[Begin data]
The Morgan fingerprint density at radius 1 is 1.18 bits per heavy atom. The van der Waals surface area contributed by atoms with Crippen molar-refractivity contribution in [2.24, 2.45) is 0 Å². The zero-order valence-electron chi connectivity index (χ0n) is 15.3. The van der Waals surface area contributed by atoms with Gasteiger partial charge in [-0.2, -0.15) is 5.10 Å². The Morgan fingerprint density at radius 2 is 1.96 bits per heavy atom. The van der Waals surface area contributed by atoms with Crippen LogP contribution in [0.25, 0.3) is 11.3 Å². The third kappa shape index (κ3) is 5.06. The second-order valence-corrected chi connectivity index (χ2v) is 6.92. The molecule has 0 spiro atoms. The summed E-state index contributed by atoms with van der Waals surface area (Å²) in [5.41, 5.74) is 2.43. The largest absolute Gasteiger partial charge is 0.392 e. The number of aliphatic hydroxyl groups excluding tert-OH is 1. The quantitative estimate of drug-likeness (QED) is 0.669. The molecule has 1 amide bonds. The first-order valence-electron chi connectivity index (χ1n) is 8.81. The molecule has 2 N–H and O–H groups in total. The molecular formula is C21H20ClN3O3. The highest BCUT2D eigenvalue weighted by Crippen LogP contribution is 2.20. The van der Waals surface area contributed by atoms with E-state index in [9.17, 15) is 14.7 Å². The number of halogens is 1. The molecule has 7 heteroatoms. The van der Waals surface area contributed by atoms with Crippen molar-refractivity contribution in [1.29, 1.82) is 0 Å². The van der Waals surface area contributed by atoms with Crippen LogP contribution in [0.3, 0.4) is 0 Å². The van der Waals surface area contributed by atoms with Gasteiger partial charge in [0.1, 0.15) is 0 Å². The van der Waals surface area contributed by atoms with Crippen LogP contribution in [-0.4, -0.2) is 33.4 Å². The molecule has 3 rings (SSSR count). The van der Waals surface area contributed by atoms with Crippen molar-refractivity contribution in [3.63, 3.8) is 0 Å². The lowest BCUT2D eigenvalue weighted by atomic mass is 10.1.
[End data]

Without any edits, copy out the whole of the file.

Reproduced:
The Morgan fingerprint density at radius 1 is 1.18 bits per heavy atom. The van der Waals surface area contributed by atoms with Crippen molar-refractivity contribution in [2.24, 2.45) is 0 Å². The zero-order valence-electron chi connectivity index (χ0n) is 15.3. The van der Waals surface area contributed by atoms with Gasteiger partial charge in [-0.2, -0.15) is 5.10 Å². The Morgan fingerprint density at radius 2 is 1.96 bits per heavy atom. The van der Waals surface area contributed by atoms with Crippen LogP contribution in [0.25, 0.3) is 11.3 Å². The third kappa shape index (κ3) is 5.06. The second-order valence-corrected chi connectivity index (χ2v) is 6.92. The molecule has 0 spiro atoms. The summed E-state index contributed by atoms with van der Waals surface area (Å²) in [5.41, 5.74) is 2.43. The largest absolute Gasteiger partial charge is 0.392 e. The number of aliphatic hydroxyl groups excluding tert-OH is 1. The quantitative estimate of drug-likeness (QED) is 0.669. The molecule has 1 amide bonds. The first-order valence-electron chi connectivity index (χ1n) is 8.81. The molecule has 2 N–H and O–H groups in total. The molecular formula is C21H20ClN3O3. The highest BCUT2D eigenvalue weighted by Crippen LogP contribution is 2.20. The van der Waals surface area contributed by atoms with E-state index in [9.17, 15) is 14.7 Å². The number of halogens is 1. The molecule has 7 heteroatoms. The van der Waals surface area contributed by atoms with Crippen molar-refractivity contribution in [1.29, 1.82) is 0 Å². The van der Waals surface area contributed by atoms with Crippen LogP contribution in [0.3, 0.4) is 0 Å². The van der Waals surface area contributed by atoms with Gasteiger partial charge in [0.1, 0.15) is 0 Å². The van der Waals surface area contributed by atoms with Crippen LogP contribution in [-0.4, -0.2) is 33.4 Å². The molecule has 3 rings (SSSR count). The van der Waals surface area contributed by atoms with Crippen molar-refractivity contribution in [3.63, 3.8) is 0 Å². The lowest BCUT2D eigenvalue weighted by atomic mass is 10.1.